“To avoid fainting, keep repeating: It’s only a movie … only a movie … only a movie …” Of course this was the infamous tagline that accompanied the directorial debut of the man who would become one of the most successful directors the genre has ever seen. Wes Craven helped to mold modern-day horror with his early work, then reinvigorated it when needed the most.
Craven has been in the horror business for four decades, but he may never have been more shocking than in the first two genre films he directed. A script he penned in 1971 entitled Night of Vengeance blew audiences away when it was released as the legendary, trailblazing film The Last House on the Left. And for those who’ve seen it (and since you’re reading Dread Central right now, I’m assuming you have), it should be noted that Craven actually envisioned a much more brutal nightmare with Last House and the film was actually toned down during filming. Wow.
The Last House on the Left is an assault on the senses, and Craven masterfully crafted the tale. He demonstrates the innocence of the victims before releasing the hounds on them. He then somehow fuses slapstick comedy between scenes of hideous brutality. The film stands as a benchmark of horror, violence and onscreen debauchery nearly 40 years after its initial release.
Craven certainly had set the bar high for himself with his directorial debut, but five years later he would deliver another film that cemented itself into the history of horror. In 1977 Craven moved the site of his horrific vision from the suburban woods of Last House to the desert, and The Hills Have Eyes was born. With more rape, brutality and madness, Craven again showed us, as he did in Last House, the extent of what it takes to push an everyday citizen over the edge, making him as maniacal as his tormentors. Together, Last House and Hills have to comprise one of the greatest one-two punches a new director has ever delivered.
Now a mainstay in the horror industry, Craven delivered a couple more films, but even with what he’d already accomplished, his iconic character was yet to come. After Deadly Blessing (’81) and Swamp Thing (’82), Craven dropped the Krueger bomb with A Nightmare on Elm Street in 1984. Although it was out-earned at the box office by another horror film during its opening weekend (Silent Night, Deadly Night), that would be the last Nightmare to ever be outdone, as it would go on to be one of the most lucrative and beloved franchises in the history of horror. Freddy Krueger and Wes Craven would go on to become household names.
Craven kept busy for the next 10 years, directing such memorable (for one reason or another) films as The Serpent and the Rainbow (’88), Shocker (’89), The People Under the Stairs (’91), Wes Craven’s New Nightmare (’94) and A Vampire in Brooklyn (’95) to name a few. Some were good, some … not so good. But independent from what Craven was doing, mainstream horror was beginning to lag. The major franchises that made the genre so great in the 80’s were churning out tired sequels that were becoming increasingly less entertaining, and nothing new was emerging to take the place of our former heroes. Horror needed help, and who better than Wes Craven to answer the call.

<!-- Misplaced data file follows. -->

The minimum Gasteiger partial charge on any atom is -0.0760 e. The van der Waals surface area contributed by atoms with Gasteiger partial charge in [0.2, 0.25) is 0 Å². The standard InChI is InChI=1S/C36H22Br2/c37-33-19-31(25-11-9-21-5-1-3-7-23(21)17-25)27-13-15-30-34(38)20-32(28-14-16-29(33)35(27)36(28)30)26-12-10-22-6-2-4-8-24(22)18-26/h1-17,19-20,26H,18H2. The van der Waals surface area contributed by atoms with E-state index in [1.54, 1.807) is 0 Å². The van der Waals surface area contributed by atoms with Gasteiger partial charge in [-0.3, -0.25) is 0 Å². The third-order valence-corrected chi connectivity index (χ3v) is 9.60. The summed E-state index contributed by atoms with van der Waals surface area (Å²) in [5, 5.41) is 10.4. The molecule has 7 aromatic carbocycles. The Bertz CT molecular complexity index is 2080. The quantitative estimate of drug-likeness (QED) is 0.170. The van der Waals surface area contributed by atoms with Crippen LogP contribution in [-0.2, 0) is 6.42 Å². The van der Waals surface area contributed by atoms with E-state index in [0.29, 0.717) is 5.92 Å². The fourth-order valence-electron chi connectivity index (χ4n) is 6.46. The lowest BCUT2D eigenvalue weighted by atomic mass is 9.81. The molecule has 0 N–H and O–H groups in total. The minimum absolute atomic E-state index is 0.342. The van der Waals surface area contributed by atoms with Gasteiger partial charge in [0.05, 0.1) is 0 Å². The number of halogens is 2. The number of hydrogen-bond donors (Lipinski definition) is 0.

On December 20, 1996, Craven treated horror fans to a Christmas gift that the genre needed. Eager audience members piled into theaters with high hopes for the newest offering from the mastermind of horror who brought us the iconic Freddy Krueger. In one of the most impressive opening scenes since Carol Kane in When a Stranger Calls, Drew Barrymore (initially slated to play the lead role of Sidney Prescott before scheduling conflicts landed her in the memorable opening scene) lit up the screen in a tense back-and-forth with a mysterious telephone caller… and the rest is history.
Scream would go on to reinvigorate the horror genre for mainstream audiences and earn nearly $175 million on a $15 million budget.
Craven directed three Scream sequels that never really lived up to the power of the original, but the success of Scream was enough to keep audiences interested up through and including Scream 4 15 years later. Craven also had a hand in producing some quality films in the meantime, like Wishmaster and Alexandre Aja’s The Hills Have Eyes remake. He’d also helm the impressive thriller Red Eye, but as far as horror fans were concerned, Craven was already a two-time hall of famer for his stunning early work and his resuscitation of the genre later in his career.
Wes Craven has created some of the most memorable characters and franchises in the history of horror. And his longevity speaks for itself. The man has been giving us nightmares for the better part of 40 years. And it’s for Freddy, Krug and all the other characters we’ve grown to love that Craven has given us that we are proud to give the final 2011 Tip of the Doctor Gash Scalpel to the legendary Wes Craven.
This is 2011’s final installment of Doctor Gash’s Tip of the Scalpel tribute column, and we’re featuring a legendary director to round out the year. If you missed any of the previous pieces, now’s a great time to go back and check out Bruce Campbell, Angela Bettis, Tom Six, Derek Mears, Alice Cooper, Lance Henriksen, Robert Englund, Kane Hodder and, the inaugural Tip of the Scalpel honoree, the man of your nightmares and mine, Bill Moseley. Thanks for reading, guys, and here’s to a great 2012!
Got news? Click here to submit it!
Be a master in the comments section below.